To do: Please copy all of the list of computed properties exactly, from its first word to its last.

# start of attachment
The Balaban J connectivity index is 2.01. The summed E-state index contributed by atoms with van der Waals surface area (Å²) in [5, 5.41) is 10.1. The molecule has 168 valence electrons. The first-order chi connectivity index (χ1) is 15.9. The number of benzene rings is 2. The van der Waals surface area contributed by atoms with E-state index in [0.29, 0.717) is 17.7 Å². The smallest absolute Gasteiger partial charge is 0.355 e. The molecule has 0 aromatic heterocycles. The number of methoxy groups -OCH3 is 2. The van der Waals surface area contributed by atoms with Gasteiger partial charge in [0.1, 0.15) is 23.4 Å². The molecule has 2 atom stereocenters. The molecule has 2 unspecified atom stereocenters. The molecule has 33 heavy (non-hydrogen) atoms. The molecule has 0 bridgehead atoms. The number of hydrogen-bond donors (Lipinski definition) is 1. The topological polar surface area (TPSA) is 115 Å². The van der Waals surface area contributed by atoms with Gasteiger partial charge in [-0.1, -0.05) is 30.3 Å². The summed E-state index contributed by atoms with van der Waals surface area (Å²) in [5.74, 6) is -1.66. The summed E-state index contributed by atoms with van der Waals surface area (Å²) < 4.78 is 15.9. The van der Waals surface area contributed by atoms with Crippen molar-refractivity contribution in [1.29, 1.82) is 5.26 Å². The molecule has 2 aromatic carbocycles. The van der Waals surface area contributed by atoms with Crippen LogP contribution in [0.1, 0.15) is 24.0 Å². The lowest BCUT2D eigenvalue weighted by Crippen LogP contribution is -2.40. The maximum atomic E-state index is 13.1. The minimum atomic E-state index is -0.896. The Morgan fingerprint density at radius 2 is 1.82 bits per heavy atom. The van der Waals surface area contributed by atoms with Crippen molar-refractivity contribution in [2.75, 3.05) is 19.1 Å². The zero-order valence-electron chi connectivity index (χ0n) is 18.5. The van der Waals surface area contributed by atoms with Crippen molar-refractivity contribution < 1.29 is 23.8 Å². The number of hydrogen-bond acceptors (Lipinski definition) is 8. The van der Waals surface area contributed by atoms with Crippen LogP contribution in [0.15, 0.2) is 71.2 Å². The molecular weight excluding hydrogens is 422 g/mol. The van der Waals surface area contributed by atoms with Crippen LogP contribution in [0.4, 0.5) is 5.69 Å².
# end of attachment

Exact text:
The Balaban J connectivity index is 2.01. The summed E-state index contributed by atoms with van der Waals surface area (Å²) in [5, 5.41) is 10.1. The molecule has 168 valence electrons. The first-order chi connectivity index (χ1) is 15.9. The number of benzene rings is 2. The van der Waals surface area contributed by atoms with E-state index in [0.29, 0.717) is 17.7 Å². The smallest absolute Gasteiger partial charge is 0.355 e. The molecule has 0 aromatic heterocycles. The number of methoxy groups -OCH3 is 2. The van der Waals surface area contributed by atoms with Gasteiger partial charge in [0.1, 0.15) is 23.4 Å². The molecule has 2 atom stereocenters. The molecule has 2 unspecified atom stereocenters. The molecule has 33 heavy (non-hydrogen) atoms. The molecule has 0 bridgehead atoms. The number of hydrogen-bond donors (Lipinski definition) is 1. The topological polar surface area (TPSA) is 115 Å². The van der Waals surface area contributed by atoms with Gasteiger partial charge in [-0.1, -0.05) is 30.3 Å². The summed E-state index contributed by atoms with van der Waals surface area (Å²) in [5.74, 6) is -1.66. The summed E-state index contributed by atoms with van der Waals surface area (Å²) < 4.78 is 15.9. The van der Waals surface area contributed by atoms with Crippen molar-refractivity contribution in [1.29, 1.82) is 5.26 Å². The molecule has 2 aromatic carbocycles. The van der Waals surface area contributed by atoms with Crippen LogP contribution in [0.1, 0.15) is 24.0 Å². The lowest BCUT2D eigenvalue weighted by Crippen LogP contribution is -2.40. The maximum atomic E-state index is 13.1. The minimum atomic E-state index is -0.896. The Morgan fingerprint density at radius 2 is 1.82 bits per heavy atom. The van der Waals surface area contributed by atoms with Crippen molar-refractivity contribution in [2.75, 3.05) is 19.1 Å². The zero-order valence-electron chi connectivity index (χ0n) is 18.5. The van der Waals surface area contributed by atoms with Crippen molar-refractivity contribution < 1.29 is 23.8 Å². The number of hydrogen-bond acceptors (Lipinski definition) is 8. The van der Waals surface area contributed by atoms with Crippen LogP contribution in [0.15, 0.2) is 71.2 Å². The molecular weight excluding hydrogens is 422 g/mol. The van der Waals surface area contributed by atoms with Crippen LogP contribution in [0.4, 0.5) is 5.69 Å².